01: The July-August issue of Prism carries a special forum on the state of evangelical feminism.
The overall mood is somber, as the respondents note that while evangelical feminists seemed on the verge of “winning the day” in the early 1980s, today this is a strong movement to reassert anti-feminist views in the evangelical community, particularly on marriage roles and women’s leadership in the church.
At the same time, the contributors note the growing influence of “evangelical egalitarianism” in some quarters, such as the Christian Reformed Church and other Christian organizations, including the pioneer megachurch Willow Creek Community Church.
For more information on this issue, write: Prism, Evangelicals for Social Action, 10 East Lancaster Ave., Wynnewood, PA 19096-3495; www.esa-online.org.
02: The well-known phenomenon of baby boomer spiritual seekers disenchanted with religious institutions particularly hits home in the Jewish community.
The rates of disaffiliation and non-involvement in congregational life are high among Jews, a point made clear in the new book Finding A Spiritual Home (Jossey-Bass, $25) by Sidney Schwarz. The author, a rabbi, looks at how Jewish baby boomers are remaking synagogue life to a far greater extent than found in most Christian institutions. Through interviews with Jewish baby boomers, Schwarz finds that the modern model of synagogues, which he calls “synagogue-centers” is ineffective, as it stresses a “top-down” style of leadership and little emphasis on spirituality.
He lays out a new paradigm of the “synagogue- community,” which includes intimate and spiritually enthusiastic worship, lay leadership, and small group interaction (making them in some ways similar to “new paradigm” evangelical churches, even if they are far more liberal on social issues). Schwarz provides interesting case studies of individuals and synagogues demonstrating the new approach from within all the Jewish denominational branches — Orthodox, Conservative, Reform and Reconstructionist.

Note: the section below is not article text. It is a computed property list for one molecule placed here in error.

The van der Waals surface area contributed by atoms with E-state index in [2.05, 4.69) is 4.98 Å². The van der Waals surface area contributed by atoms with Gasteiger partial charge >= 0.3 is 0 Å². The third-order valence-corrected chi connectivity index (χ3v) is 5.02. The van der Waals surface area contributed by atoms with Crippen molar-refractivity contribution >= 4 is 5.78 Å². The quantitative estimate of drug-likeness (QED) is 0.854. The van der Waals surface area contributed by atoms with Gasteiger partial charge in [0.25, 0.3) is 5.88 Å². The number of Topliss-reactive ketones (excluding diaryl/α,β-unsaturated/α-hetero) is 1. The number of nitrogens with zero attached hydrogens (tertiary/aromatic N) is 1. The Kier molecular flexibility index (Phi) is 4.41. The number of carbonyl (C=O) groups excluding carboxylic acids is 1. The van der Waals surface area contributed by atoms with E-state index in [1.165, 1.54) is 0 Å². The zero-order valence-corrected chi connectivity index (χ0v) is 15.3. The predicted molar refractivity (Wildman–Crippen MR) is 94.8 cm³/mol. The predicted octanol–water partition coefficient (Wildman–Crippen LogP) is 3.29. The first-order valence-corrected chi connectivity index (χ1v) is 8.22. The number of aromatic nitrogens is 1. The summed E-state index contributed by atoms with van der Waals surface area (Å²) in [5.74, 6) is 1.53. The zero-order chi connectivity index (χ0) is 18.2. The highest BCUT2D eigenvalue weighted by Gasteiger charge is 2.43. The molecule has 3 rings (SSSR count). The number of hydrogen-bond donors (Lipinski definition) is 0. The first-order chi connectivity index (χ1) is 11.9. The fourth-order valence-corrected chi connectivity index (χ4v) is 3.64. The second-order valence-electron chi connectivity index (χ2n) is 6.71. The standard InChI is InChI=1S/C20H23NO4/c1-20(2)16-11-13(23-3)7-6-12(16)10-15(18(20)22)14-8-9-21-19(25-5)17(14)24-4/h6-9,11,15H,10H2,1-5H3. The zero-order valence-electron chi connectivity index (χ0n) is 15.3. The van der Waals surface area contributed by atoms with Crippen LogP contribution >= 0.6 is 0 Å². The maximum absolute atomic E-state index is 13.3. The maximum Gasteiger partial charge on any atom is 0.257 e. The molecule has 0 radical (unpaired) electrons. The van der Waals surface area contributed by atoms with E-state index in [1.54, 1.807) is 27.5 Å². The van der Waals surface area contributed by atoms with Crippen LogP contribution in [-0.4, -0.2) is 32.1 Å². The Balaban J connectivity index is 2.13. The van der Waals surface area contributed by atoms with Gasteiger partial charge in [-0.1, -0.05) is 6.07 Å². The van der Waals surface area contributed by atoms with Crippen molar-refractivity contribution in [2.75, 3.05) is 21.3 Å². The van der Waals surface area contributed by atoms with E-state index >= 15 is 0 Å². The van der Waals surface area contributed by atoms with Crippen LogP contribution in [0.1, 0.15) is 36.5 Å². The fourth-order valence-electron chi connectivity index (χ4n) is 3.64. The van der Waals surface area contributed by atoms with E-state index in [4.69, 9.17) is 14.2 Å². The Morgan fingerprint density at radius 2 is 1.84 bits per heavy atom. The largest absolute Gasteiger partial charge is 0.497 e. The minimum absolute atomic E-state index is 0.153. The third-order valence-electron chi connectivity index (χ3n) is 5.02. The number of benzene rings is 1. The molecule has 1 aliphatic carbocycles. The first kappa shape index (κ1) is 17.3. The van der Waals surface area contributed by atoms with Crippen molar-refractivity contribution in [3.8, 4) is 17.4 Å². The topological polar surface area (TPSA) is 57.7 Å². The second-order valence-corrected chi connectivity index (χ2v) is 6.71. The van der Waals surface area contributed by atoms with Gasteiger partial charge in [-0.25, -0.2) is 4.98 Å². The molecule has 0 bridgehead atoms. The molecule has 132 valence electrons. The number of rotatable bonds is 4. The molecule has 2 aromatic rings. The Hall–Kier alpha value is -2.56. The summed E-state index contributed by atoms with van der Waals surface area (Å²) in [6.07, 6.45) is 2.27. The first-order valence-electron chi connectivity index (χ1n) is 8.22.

But he concludes that these congregations are still a minority facing resistance from mainstream congregations and other Jewiish organizations wary of outreach to baby boomer drop outs.
03: In their new book Acts of Faith (University of California Press, $18.95), Rodney Stark and Roger Finke explain and defend their influential theory of religious growth and change often known as “rational choice” or the new paradigm.
The theory holds that religious organizations compete and grow by demanding costs or commitment and providing benefits (such as strong sense of community and identity) to members. Stark and Finke have been accused of reducing spiritual concerns to economic behavior, but they argue that their critics and other scholars don’t take religion seriously by reducing the motivations and behavior of believers to irrational forces.
Although the book is more theoretical than their earlier work, the Churching of America, it is fleshed out with historical and contemporary examples on such topics as the decline and growth of Catholic orders, the importance of social networks in religious growth, and the negative effect of state-sponsored churches on the religious marketplace, particularly in Europe. On the last topic, the authors present new findings suggesting that monopolies alone don’t explain Europe, as the continent shows a higher rate of growth of new religions than the U.S..
The last chapter is likely to be of interest to RW readers as the authors seek to show how, contrary to secularization theorists, low tension or liberal religious bodies may reverse their direction and become more “sect-like” as they raise the costs of belonging and move to a higher tension relationship with society. Stark and Finke hold that this is occurring in groups as different as the United Methodist Church and Reform Judaism.
They also find that growth taking place in such mainline bodies as the United Methodists and Presbyterian Church (USA) is mainly due to congregations tied to the high tension renewal groups active in these denominations.